SEEN AND HEARD OBITUARY
an appreciation by Göran
Truly great dramatic sopranos – especially exponents of the
heaviest Wagnerian roles Isolde and Brünnhilde – tend
to emerge only one or two per generation. Frida Leider, who dominated
the roles during the 1920s and 1930s, was succeeded by Kirsten Flagstad
from the mid-30s, who in her turn abdicated in the mid-50s, when
Astrid Varnay and Birgit Nilsson were ready to step into her shoes.
Nilsson at least reigned well into the 1970s and by then Hildegard
Behrens was fully fledged and remained at the top of the trade for
another two decades. Without in any way belittling the achievements
of some other highly accomplished singers, I think it is fair to
say that when she passed away at the age of 72 in a hospital in
Tokyo on 18 August, she was the last in the royal line of
great dramatic sopranos from the 20th century.
Like most of her predecessors, with the exception of Astrid Varnay,
her international recognition came at a relatively mature age. Before
embarking on a singing career she studied law and graduated as a
junior barrister from the University of Freiburg. Her professional
debut was as the Countess in Le nozze di Figaro in 1971. She was
then already in her mid-30s. After that she sang mainly minor roles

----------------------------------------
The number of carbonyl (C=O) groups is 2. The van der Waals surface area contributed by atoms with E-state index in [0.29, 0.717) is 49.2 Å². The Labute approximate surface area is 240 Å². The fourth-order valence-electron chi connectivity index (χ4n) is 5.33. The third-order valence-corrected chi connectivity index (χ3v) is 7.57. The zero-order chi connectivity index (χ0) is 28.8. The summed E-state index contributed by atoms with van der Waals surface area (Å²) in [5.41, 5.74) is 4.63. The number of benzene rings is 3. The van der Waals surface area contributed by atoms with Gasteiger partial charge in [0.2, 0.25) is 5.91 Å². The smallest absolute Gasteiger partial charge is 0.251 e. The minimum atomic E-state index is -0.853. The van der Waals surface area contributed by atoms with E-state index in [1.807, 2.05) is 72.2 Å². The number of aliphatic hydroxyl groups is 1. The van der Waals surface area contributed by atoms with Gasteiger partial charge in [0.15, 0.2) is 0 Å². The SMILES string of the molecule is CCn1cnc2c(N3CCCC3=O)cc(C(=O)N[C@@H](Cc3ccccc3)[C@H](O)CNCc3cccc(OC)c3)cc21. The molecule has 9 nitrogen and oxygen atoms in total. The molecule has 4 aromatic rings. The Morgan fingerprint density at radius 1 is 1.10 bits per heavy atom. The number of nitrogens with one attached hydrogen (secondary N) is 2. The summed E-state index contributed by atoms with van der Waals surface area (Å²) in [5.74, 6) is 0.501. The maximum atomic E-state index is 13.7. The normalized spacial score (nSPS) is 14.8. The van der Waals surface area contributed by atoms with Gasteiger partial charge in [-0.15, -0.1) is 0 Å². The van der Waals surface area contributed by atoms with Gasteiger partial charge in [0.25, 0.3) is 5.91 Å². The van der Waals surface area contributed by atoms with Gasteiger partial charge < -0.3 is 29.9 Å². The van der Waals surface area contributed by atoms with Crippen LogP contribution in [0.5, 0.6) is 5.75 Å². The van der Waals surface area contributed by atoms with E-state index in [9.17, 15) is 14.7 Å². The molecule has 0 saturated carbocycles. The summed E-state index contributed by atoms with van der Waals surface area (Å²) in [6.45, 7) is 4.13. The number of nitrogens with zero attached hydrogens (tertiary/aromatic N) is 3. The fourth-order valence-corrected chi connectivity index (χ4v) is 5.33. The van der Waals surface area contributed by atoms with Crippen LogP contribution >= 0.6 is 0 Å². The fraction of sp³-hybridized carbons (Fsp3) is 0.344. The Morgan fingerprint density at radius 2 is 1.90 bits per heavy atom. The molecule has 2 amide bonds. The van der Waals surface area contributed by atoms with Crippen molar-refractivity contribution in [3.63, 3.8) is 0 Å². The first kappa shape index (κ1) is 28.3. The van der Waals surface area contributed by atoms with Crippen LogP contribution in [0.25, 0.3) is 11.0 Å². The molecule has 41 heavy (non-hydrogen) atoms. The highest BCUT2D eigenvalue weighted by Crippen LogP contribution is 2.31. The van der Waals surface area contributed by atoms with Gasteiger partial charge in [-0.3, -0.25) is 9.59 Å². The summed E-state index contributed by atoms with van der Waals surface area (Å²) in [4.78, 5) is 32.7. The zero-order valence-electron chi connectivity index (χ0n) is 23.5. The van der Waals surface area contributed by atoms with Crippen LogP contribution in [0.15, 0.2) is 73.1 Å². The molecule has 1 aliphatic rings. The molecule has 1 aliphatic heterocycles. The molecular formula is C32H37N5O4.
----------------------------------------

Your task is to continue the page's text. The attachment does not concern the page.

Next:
at the Deutsche Oper am Rhein in Düsseldorf until she was discovered
by Herbert von Karajan, who was looking for a Salome. He brought
her to the Salzburg Festival in 1977, where she was a sensation,
and from then on she was the dramatic soprano of her generation.
She sang at most of the leading opera houses of the world, including
the Metropolitan, N.Y, where her debut role, somewhat surprisingly,
was Giorgetta in Puccini’s Il tabarro. She sang other
Italian roles as well and was among other things a great Tosca.
But it was in the heavy German roles that she excelled. Her Leonora
in Fidelio was one of her great impersonations and she
was an Electra to reckon with. She may not have
had the steely power of Birgit Nilsson but she is certainly one
of the few truly great dramatic sopranos, enthralling audiences
also through her acting ability.
Her recorded legacy comprises many of her most important roles and
my personal choice would be Salome with Herbert von Karajan
(EMI), Tristan und Isolde with Leonard Bernstein (Philips)
and Der Ring des Nibelungen with James Levine (DG). These
interpretations must be counted among the very best ever and will
stand as a worthy memorial of Hildegard Behrens for generations
The Eton Mess
- Idle thoughts on culture, food and music
Brown Bread: Hildegard
I am much saddened to hear of the passing of Hildegard Behrens,
of a ruptured aortic aneurism aged 72. In my limited experience
of live opera she was one of the three great post-war Wagnerian
sopranos along with Birgit Nilsson and Rita Hunter. They are all
gone. Not only was hers a gorgeous voice she was a true actress
with the deepest intelligence. Not only was she a singer she began
her working life as a lawyer.
Behrens was one of the major performers of the second half of